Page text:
Colleges Go Online to Cut Costs in Tight Budgets

Universities and colleges may start offering more online courses due to the economic recession, according to researchers at the Sloan Consortium, a nonprofit dedicated to integrating online education into the mainstream of higher education.

Preliminary results from Sloan's survey of online learning indicate that more than a fifth of students in higher education were taking at least one course online, The Chronicle of Higher Education reports.

Two-year colleges and public universities have shown the most interest in adding online courses to their curriculums. And now the economy may make online courses more popular, Jeff Seaman, the chief information officer of the consortium told The Industry Standard.

The flexibility of distance learning means that students can juggle work and family life more easily, he said. "Higher education institutions are telling us that they expect the current economic situation to lead to both more overall enrollments and more online enrollments," Seaman added.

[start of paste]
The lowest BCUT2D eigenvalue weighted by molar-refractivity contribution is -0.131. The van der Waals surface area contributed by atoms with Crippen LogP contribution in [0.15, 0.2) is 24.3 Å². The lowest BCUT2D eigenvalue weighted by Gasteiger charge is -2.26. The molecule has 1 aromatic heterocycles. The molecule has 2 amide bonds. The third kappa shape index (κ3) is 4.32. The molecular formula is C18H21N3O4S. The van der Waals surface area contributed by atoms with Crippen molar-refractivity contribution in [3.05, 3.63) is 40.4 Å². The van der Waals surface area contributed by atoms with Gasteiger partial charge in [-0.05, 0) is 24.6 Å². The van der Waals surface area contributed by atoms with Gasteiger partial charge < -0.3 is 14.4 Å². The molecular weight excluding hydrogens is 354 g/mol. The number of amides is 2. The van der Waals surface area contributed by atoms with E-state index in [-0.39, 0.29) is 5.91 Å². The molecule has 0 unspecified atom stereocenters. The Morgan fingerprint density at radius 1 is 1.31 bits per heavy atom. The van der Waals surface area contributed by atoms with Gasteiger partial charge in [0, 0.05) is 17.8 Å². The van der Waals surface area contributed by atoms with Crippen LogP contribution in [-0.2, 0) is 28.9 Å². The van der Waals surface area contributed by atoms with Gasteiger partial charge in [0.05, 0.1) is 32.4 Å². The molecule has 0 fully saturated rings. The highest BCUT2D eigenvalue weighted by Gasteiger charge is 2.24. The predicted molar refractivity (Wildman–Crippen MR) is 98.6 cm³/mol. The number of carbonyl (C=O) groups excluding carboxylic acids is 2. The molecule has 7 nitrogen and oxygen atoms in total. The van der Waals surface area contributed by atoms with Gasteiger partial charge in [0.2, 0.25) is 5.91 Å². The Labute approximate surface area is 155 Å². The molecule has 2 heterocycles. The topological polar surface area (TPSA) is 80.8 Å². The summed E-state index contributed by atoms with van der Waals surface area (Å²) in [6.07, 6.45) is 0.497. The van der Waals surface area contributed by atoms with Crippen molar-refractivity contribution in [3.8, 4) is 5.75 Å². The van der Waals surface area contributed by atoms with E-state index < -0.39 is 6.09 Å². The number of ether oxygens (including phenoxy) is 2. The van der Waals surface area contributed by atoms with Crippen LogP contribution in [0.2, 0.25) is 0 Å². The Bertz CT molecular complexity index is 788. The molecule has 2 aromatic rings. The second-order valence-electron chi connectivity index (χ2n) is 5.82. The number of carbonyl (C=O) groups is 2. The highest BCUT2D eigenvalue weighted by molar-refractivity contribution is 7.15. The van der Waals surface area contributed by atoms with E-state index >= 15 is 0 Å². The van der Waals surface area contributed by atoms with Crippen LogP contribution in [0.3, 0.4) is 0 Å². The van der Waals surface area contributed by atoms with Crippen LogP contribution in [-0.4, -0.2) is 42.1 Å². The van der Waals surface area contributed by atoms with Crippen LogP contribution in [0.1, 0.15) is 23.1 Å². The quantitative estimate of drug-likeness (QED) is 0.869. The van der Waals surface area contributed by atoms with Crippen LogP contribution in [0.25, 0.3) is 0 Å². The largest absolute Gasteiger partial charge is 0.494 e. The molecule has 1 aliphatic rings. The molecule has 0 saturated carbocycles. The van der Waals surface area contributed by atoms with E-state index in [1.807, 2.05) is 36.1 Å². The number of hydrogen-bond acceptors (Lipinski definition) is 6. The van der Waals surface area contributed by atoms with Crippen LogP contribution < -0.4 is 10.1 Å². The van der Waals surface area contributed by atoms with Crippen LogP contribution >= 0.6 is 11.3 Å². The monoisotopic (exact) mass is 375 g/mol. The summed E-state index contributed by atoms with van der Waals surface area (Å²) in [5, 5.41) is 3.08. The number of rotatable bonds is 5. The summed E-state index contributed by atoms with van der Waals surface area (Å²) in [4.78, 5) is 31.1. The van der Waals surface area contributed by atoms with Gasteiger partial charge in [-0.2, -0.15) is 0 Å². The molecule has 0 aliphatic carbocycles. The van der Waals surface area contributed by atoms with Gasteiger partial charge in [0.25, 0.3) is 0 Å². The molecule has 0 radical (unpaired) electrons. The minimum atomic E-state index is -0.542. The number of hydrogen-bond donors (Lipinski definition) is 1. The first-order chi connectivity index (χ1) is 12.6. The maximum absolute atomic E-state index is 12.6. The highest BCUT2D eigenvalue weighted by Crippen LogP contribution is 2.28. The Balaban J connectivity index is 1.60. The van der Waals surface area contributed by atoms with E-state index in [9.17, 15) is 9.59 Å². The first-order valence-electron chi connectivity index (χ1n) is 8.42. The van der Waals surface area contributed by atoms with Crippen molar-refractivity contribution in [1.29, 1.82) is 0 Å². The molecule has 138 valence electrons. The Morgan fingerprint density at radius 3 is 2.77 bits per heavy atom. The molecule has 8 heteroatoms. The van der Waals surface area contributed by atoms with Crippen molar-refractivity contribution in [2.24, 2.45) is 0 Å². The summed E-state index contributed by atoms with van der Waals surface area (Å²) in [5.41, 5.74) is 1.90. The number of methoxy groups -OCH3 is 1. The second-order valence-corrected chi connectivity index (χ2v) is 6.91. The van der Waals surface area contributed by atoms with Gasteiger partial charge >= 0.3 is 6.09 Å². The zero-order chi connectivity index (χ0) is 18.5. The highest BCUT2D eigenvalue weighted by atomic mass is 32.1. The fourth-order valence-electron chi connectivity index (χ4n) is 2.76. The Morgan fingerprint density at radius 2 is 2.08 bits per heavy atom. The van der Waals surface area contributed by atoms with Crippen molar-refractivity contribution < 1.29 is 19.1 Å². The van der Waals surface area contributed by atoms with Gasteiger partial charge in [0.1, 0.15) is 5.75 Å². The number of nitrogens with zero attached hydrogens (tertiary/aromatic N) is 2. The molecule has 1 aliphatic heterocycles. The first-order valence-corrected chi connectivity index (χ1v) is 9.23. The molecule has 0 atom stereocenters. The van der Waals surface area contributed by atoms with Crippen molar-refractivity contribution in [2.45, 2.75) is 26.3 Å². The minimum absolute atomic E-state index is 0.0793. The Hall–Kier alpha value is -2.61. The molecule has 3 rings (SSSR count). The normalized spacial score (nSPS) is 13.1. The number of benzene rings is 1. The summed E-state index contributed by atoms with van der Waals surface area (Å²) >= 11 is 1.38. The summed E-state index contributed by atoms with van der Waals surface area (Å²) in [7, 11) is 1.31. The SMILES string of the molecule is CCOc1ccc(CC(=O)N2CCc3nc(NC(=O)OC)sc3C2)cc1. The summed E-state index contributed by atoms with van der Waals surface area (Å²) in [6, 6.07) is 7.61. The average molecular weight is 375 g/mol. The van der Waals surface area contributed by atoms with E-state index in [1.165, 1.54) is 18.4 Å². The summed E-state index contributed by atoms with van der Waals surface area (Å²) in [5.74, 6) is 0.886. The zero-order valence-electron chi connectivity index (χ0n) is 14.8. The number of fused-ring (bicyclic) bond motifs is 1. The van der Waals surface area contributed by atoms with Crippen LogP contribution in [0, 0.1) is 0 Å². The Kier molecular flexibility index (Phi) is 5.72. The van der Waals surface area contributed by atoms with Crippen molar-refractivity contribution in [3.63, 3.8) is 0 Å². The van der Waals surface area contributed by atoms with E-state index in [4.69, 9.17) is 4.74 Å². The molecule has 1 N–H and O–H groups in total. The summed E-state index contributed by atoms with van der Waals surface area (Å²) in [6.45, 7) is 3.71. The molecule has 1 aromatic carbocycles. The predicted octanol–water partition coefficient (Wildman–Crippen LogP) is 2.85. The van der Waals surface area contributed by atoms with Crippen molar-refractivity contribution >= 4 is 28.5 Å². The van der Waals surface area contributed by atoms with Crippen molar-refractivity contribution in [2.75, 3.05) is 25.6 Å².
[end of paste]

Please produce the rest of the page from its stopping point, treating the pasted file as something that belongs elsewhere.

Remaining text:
However, instructors who participated in the survey indicated that online courses present several challenges, such as lack of face-to-face time between students and faculty. About 70% of the nearly 10,000 who participated in the survey said that online courses had inferior learning outcomes.

But professors are also saying there are some clear benefits to online courses, Seaman said.

"A shy student might not ever speak out in a classroom setting, where a few students can monopolize the discussion," he said. "Move that discussion online, where there is time to read and compose a response, and that same student can be fully involved."

The full survey results will be available in April.

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